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Cal Western, UCSD hosts conference on pharmaceutical crime

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California Western School of Law and the University of California, San Diego will co-host a day-long conference Friday about two prevelant types of pharmaceutical crime.

The conference, “Pharmaceutical Crime: Investigating and Prosecuting Drug Diversion and Counterfeiting” will be held from 7:30 a.m. to 3:30 p.m. at the Hilton Harbor Island in San Diego.

It’s being presented by California Western’s Institute of Health Law Studies and UCSD School of Medicine’s San Diego Center for Patient Safety.

Speakers will include a diversity of law enforcement, legal and medical experts from across the country.

Pharmaceutical diversion (using prescription drugs for recreational purposes) and counterfeiting are growing problems in the United States. Last year, $186 million in stolen pharmaceuticals ended up on the streets and in the suburbs for recreational use, double what was reported in the previous year. In 2010, there has already been $110 million in stolen pharmaceuticals reported.

Earlier this month, $75 million worth of pharmaceuticals was stolen from a warehouse in Connecticut. The drugs stolen were not the lifestyle drugs often targeted in this type of crime. Instead, thieves made off with life-saving pharmaceuticals like antidepressants, antipsychotics, cancer drugs and blood thinning drugs.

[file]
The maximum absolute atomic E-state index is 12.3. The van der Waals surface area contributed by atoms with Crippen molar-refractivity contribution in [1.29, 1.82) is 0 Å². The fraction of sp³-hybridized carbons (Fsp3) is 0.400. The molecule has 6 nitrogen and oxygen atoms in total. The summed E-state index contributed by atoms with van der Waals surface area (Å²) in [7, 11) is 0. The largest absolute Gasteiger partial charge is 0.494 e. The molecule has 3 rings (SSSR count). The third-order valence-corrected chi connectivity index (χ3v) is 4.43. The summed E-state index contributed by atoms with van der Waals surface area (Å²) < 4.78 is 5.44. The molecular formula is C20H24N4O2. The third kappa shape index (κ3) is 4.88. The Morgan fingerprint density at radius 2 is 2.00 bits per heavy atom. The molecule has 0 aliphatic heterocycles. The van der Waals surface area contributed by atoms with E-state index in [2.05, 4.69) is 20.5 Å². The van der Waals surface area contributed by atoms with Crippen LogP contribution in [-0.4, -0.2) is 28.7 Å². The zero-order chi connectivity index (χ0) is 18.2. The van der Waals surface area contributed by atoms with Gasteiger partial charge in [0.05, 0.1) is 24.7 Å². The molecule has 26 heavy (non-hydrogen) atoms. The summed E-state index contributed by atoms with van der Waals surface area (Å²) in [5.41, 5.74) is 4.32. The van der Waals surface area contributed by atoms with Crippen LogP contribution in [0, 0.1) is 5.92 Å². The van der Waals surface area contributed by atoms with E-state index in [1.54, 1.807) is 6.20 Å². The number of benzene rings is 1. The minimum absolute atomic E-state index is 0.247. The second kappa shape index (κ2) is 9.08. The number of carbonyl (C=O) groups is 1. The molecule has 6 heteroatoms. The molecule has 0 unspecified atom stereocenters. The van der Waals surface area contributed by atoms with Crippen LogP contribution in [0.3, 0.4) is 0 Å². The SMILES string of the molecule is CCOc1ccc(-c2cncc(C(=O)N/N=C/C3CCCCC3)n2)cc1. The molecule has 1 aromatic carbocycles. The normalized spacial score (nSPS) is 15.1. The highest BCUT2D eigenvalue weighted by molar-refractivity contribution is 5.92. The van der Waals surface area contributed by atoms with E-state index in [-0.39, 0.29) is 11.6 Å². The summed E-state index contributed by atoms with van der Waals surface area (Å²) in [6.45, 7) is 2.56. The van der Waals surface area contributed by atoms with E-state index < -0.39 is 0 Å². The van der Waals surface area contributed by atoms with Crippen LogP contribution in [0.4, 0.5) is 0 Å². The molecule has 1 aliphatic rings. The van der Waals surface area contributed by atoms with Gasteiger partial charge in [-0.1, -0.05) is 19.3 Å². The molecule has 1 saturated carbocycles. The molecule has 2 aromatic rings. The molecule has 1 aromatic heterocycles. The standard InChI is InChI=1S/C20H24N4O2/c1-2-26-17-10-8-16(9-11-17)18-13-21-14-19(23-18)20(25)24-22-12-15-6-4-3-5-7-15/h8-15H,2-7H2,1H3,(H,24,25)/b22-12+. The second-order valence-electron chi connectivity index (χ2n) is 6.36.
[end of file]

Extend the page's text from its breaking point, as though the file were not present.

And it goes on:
“This is not a theoretical issue,” said California Western professor Bryan A. Liang, director of the Institute of Health Law Studies. “Deterrence must be put into place to at least stem the tide of diversion and counterfeiting. We are particularly at risk being so close to Mexico where, according to the World Health Organization, up to 40 percent of the drugs are fake or substandard.”

Friday’s conference will address pertinent issues to deterring the prevalence of the crimes, including understanding the scope of pharmaceutical diversion and counterfeiting; articulating risk factors associated with drug delivery supply chains; identifying patient care risks associated with counterfeit and diverted drugs; and understanding how health care providers may participate in patient protection against diverted and counterfeit drugs.

“Health care providers, lawyers, and policymakers must understand each others’ perspectives and abilities to address the concerns and outcomes of fake and diverted drugs,” Liang said. “Challenging social issues do not give us the luxury of confining ourselves to a specific discipline. We need for all parties to join together, communicate, and act to protect patients and prosecute criminals, so that our families and loved ones never have to risk their lives on a suspect medicine.”

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